Tatsuuma-Honke Brewing uses miyamizu (well water)  to make the richly flavored ”sake” in Nada

Tatsuuma-Honke Brewing uses miyamizu (well water) to make the richly flavored ”sake” in Nada

Well and ”sake” brewing

The spring water in the Rokko mountain system is one of the reasons for the delicious taste of Nada ”sake”. Gushing out of the groundwater vein in Nishinomiya, the water is called Nishinomiya water, ”miyamizu” for short. It is characterized by clarity and sweetness. Tatsuuma-Honke Brewing is one of the sake breweries that uses ”miyamizu”. They brew the well known ”Hakushika” brand known even to non-sake drinkers.
Tatsuuma-Honke Brewing discovered ”miyamizu” in 1662 during the Edo Period. Kichizaemon Tatsuya, the founder of the brewery (the brewery was called Tatsuya then), found ”miyamizu” while digging a well within the premises of his house. The spring water triggered his ”sake” production. You cannot always find ”miyamizu” even if you dig a well.Tatsuya sold ”miyamizu” to other breweries that begged for it. The tense yet clean taste, like current Hakushika, can be only achieved with ”miyamizu”.

The scientifically proven brand-name spring water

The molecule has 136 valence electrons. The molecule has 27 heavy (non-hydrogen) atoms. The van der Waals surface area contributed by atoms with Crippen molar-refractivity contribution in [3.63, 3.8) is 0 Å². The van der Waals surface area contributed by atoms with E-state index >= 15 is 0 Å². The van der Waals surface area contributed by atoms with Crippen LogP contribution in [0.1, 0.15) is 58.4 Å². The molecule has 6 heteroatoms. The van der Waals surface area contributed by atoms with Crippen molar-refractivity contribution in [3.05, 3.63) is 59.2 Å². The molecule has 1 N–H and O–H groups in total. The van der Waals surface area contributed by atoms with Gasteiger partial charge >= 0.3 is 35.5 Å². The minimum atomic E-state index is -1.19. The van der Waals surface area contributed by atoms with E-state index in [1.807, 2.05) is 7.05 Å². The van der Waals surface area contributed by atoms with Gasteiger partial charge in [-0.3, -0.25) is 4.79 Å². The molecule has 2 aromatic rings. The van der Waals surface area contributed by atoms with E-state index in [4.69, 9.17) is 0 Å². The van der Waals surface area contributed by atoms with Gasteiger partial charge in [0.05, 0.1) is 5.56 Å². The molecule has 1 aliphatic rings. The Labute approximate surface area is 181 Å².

The secret of the delicious taste of ”sake” made with ”miyamizu” was unknown in the past. But today, we know the difference of ”miyamizu” from other water for ”sake” brewing. Iron is unsuitable for ”sake” brewing. ”Miyamizu” includes a very small amount of iron. The hard water is also rich in calcium, including an appropriate amount of salt. Additionally, it is rich in phosphorus and potassium that help enzyme propagation and fermentation.
The forerunners in Nada acknowledged the excellence of ”miyamizu” although they did not have any scientific background. It is surprising how sensitive Japanese people were while having lived together with nature.


Tatsuuma-Honke Brewing Co., Ltd.
2-10 Tateishi-cho, Nishinomiya, Hyogo Prefecture
URL https://www.hakushika.co.jp/en/